4 of 5 found this interesting Interesting? | Share this
Share this: Facebook  |  Twitter  |  Permalink
Only the second DVD to sport a 6.1 DTS sound mix.
8 of 13 found this interesting Interesting? | Share this
Share this: Facebook  |  Twitter  |  Permalink
Historically speaking, Gladiators were owned and trained by Lanistae and kept at a Ludus. Neither elements were incorporated into the film, and the character Proximo was never mentioned to be a Lanista by trade.
7 of 11 found this interesting Interesting? | Share this
Share this: Facebook  |  Twitter  |  Permalink
The film started shooting without a locked screenplay in place.
2 of 2 found this interesting Interesting? | Share this
Share this: Facebook  |  Twitter  |  Permalink
Over 27,000 pieces of armor were made specially for the film.
2 of 2 found this interesting Interesting? | Share this
Share this: Facebook  |  Twitter  |  Permalink
Hans Zimmer originally wanted Israeli vocalist Ofra Haza to provide the background vocals to his score, having worked successfully with her on The Prince of Egypt (1998). However, Haza died unexpectedly in 2000 of AIDS-related pneumonia so Lisa Gerrard was drafted in instead.
2 of 2 found this interesting Interesting? | Share this
Share this: Facebook  |  Twitter  |  Permalink
Hans Zimmer's score is one of the bestselling movie soundtracks of all time.
2 of 2 found this interesting Interesting? | Share this
Share this: Facebook  |  Twitter  |  Permalink
The first film to win the Best Film Academy Award and not Best Director or Screenplay since Robert Rossen's All the King's Men (1949).
2 of 2 found this interesting Interesting? | Share this
Share this: Facebook  |  Twitter  |  Permalink
Russell Crowe's depiction of Maximus has been commemorated in Australia on an official stamp.
2 of 2 found this interesting Interesting? | Share this
Share this: Facebook  |  Twitter  |  Permalink
Oliver Reed was asked to read for the part of Proximo, something he always refused to do. However, as he sensed that this was a great opportunity, Reed relented his usual rule and read for Ridley Scott.
2 of 2 found this interesting Interesting? | Share this
Share this: Facebook  |  Twitter  |  Permalink
The production used up all the plaster on the island of Malta where they were filming so more supplies had to be shipped in.
2 of 2 found this interesting Interesting? | Share this
Share this: Facebook  |  Twitter  |  Permalink
The young actor who plays Maximus' son, Giorgio Cantarini, also played Guido's son Joshua in Life Is Beautiful (1997).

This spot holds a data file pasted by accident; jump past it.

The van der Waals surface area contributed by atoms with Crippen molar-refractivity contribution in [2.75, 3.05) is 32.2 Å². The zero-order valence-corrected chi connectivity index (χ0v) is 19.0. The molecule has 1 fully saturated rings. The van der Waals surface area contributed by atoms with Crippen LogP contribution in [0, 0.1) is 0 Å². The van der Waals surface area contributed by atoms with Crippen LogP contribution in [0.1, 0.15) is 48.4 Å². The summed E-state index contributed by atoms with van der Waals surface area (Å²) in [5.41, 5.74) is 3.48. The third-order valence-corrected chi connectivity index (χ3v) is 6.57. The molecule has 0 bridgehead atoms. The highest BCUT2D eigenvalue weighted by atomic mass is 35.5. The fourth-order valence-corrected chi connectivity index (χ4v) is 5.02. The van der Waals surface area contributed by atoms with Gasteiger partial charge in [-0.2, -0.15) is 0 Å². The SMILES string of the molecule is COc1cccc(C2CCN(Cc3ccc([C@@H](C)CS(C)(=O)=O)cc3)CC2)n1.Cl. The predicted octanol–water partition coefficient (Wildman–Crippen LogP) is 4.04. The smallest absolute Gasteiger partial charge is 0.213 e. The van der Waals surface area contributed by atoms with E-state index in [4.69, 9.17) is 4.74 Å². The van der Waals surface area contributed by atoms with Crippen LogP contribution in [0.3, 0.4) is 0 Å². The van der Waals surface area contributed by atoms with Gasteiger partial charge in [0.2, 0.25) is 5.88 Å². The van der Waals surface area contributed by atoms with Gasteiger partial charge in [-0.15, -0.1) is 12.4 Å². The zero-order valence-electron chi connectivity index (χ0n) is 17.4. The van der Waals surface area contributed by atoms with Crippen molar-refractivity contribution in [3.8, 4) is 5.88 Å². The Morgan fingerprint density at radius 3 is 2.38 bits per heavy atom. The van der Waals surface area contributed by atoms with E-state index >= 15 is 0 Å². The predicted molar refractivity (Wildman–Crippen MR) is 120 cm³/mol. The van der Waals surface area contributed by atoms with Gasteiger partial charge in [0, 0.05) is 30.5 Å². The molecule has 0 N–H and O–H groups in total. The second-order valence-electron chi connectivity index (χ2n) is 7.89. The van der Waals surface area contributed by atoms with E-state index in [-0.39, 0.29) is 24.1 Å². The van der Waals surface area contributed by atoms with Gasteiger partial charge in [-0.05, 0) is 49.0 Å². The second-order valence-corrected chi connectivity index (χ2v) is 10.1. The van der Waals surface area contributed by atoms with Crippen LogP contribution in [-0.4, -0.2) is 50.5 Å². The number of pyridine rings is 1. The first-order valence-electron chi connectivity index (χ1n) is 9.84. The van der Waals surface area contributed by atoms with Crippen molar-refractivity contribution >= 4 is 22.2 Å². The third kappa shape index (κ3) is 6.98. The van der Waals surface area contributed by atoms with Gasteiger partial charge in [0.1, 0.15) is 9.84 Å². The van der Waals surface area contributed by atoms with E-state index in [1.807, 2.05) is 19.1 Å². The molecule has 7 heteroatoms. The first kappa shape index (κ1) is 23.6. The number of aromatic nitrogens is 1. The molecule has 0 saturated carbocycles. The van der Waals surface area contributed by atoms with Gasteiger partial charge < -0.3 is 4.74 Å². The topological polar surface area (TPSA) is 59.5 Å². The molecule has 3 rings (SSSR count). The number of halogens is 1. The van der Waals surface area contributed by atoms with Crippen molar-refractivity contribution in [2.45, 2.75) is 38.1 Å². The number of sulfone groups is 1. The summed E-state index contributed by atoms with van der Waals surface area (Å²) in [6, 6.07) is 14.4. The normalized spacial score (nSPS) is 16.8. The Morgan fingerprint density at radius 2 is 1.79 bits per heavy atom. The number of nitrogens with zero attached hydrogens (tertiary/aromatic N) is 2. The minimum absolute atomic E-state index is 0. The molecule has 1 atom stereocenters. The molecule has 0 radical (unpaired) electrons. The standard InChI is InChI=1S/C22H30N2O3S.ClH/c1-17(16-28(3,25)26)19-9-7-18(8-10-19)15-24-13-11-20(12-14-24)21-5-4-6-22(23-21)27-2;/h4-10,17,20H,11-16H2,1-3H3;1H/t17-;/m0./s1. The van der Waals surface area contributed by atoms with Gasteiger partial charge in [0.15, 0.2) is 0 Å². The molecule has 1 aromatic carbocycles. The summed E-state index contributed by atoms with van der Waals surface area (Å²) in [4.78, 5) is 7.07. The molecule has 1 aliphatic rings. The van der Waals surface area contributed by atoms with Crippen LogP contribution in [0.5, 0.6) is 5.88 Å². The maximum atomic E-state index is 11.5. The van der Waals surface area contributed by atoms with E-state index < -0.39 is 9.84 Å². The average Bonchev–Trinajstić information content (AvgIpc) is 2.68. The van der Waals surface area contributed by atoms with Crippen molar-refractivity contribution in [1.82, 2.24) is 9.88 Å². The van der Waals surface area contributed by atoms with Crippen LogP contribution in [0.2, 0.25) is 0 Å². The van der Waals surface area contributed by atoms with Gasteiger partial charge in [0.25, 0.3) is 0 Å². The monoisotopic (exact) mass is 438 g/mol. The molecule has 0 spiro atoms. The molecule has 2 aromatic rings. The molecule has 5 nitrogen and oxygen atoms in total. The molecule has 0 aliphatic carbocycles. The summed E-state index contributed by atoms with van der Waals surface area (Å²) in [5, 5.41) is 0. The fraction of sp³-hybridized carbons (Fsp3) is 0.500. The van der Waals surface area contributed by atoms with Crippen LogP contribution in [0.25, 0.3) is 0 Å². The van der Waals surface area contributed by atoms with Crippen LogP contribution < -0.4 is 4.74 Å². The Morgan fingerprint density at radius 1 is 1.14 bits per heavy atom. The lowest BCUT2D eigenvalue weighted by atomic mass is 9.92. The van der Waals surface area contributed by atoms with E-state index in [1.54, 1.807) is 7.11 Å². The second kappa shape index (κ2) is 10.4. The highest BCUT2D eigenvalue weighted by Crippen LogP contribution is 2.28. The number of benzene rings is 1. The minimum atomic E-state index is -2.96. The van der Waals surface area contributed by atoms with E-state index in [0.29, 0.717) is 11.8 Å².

6 of 11 found this interesting Interesting? | Share this
Share this: Facebook  |  Twitter  |  Permalink
One of the very first DVDs to be released in the UK to come with DTS sound.
8 of 17 found this interesting Interesting? | Share this
Share this: Facebook  |  Twitter  |  Permalink
The film was disliked by film critic Roger Ebert.
The prop snow in the opening battle scene and aftermath was created by using little pieces of rolled up paper.
1 of 1 found this interesting Interesting? | Share this
Share this: Facebook  |  Twitter  |  Permalink
Shot over a period of 18 weeks.
1 of 1 found this interesting Interesting? | Share this
Share this: Facebook  |  Twitter  |  Permalink
Over 20,000 arrows were created for the opening battle in Germania.
1 of 1 found this interesting Interesting? | Share this
Share this: Facebook  |  Twitter  |  Permalink
Writer William Nicholson had thought that his time on the film was over when he returned home to England only to receive a phone call almost immediately, telling him that Oliver Reed had just died and that he needed to return to Malta to rework the script. Nicholson jumped on the first plane out.
1 of 1 found this interesting Interesting? | Share this
Share this: Facebook  |  Twitter  |  Permalink
Historically speaking, the real Commodus himself did fight in the arena, but unbeknownst to him, soldiers while preparing the gladiator to fight the emperor they would stab him in the back to weaken him in the same way the Commodus does to Maximus in this film.
1 of 1 found this interesting Interesting? | Share this
Share this: Facebook  |  Twitter  |  Permalink
Russell Crowe explained why he said yes to the film: "They said, 'It's a 100-million-dollar film. You're being directed by Ridley Scott. You play a Roman General.' I've always been a big fan of Ridley's."
1 of 1 found this interesting Interesting? | Share this
Share this: Facebook  |  Twitter  |  Permalink
Ricardo Cruz, horse stunt specialist, took the white horse Montero that Russell Crowe rode to The Texas Hollywood Studios, Tabernas, Almeria, Spain to be used as Captain Grisham's horse in the TV series Queen of Swords (2000) for which he was the series horse stunt coordinator.
4 of 17 found this interesting Interesting? | Share this
Share this: Facebook  |  Twitter  |  Permalink